As we are moving into Week 3 of the 100 Mile Sportive Programme, the rides are starting to become quite lengthy, and the long ride is over 25 miles. You may ride the same general routes because you know where to go and what to expect. But while familiar roads and trails are nice, the training plan will require you to switch it up so that you can hit the target distance or elevation. Other times you may not have a choice – you may be travelling with work and need to find out where to go cycling.

When you are ready to step out of your comfort zone and venture onto new roads, planning a cycle route will be very important. Firstly, ask other cyclists about their favourite routes and use local knowledge about which roads are quietest, and which of the busier ones have cycle lanes; secondly, take a look at the website of a local cycling club who will often publish routes.

Hopefully, you will be looking for an adventure, wanting to ride in unfamiliar places and that’s where maps and mapping software comes in. Kerry Bircher, head coach at Revolution Cycling rounds up the best online mapping tools, which allow you to easily map your cycling routes and view routes saved by others.

garmin connect ed

Garmin is one of the biggest names when it comes to bike-mounted GPS devices and has become synonymous with route planning and navigation via Garmin Connect, or specifically Course Creator. To begin using Course Creator, start a free account at Garmin Connect, if you don't already have one. Menus let you specify whether you want to stay on roads or use cycle paths (or off-road trails for mountain biking), it can display cycling points of interest, and there are the usual navigate to a point and return home options.

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The Course Creator tool does a good job of tracking roads when you have the "stay on roads" box checked in the menu. If you wish to plan an out-and-back course, simply create your point A to point B route, and then select the "out-and-back" option to automatically back-track your route from your mid point back to the start, including calculating total mileage. You may also select a "loop to start" option, which will automatically create a loop route back to the starting point. You may modify a route at any time by clicking and dragging intermediate points. Below the map is an elevation graph so you can see how hilly the route will be, and it’s easy to share the route with friends or download it to a bike satnav.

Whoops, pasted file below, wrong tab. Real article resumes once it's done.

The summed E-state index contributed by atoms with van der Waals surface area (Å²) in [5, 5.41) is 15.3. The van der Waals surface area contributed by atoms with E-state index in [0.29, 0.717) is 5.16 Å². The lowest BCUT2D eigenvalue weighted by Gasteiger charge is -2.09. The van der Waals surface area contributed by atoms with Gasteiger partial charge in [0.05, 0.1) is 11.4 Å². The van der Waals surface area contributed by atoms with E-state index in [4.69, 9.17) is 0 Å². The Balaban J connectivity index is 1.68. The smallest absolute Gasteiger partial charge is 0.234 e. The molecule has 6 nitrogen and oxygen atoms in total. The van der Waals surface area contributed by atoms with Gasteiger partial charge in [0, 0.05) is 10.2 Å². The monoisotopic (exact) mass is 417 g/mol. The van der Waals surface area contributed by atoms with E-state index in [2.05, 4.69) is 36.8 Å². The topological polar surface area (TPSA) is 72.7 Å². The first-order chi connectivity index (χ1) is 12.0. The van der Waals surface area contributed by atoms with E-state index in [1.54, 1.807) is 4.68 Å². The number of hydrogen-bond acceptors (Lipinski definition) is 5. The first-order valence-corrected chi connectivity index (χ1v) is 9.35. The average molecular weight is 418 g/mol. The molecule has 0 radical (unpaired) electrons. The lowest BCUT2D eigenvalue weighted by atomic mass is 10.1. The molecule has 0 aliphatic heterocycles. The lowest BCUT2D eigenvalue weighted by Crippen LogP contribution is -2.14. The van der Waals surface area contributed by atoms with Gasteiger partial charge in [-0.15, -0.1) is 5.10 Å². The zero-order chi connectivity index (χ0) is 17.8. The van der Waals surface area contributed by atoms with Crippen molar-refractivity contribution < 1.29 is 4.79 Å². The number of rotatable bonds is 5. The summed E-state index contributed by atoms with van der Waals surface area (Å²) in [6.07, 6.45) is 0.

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You will make the best use of Garmin Connect and Course Creator if you also own a Garmin sports GPS device, but you don't need one to create and share courses online.

Vos Strava Stage 4

Strava Routes, is a tool to help you map out a cycling route. Like Garmin, you can pick a start and end point as well as many key points along the way to plot your trip and make sure that you are covering your required distance. If you download the app onto your Smart phone, routes that you create on will automatically show up in your Routes list on your mobile device and you can then use your phone as a Sat Nav and the Strava mobile app will keep you on course.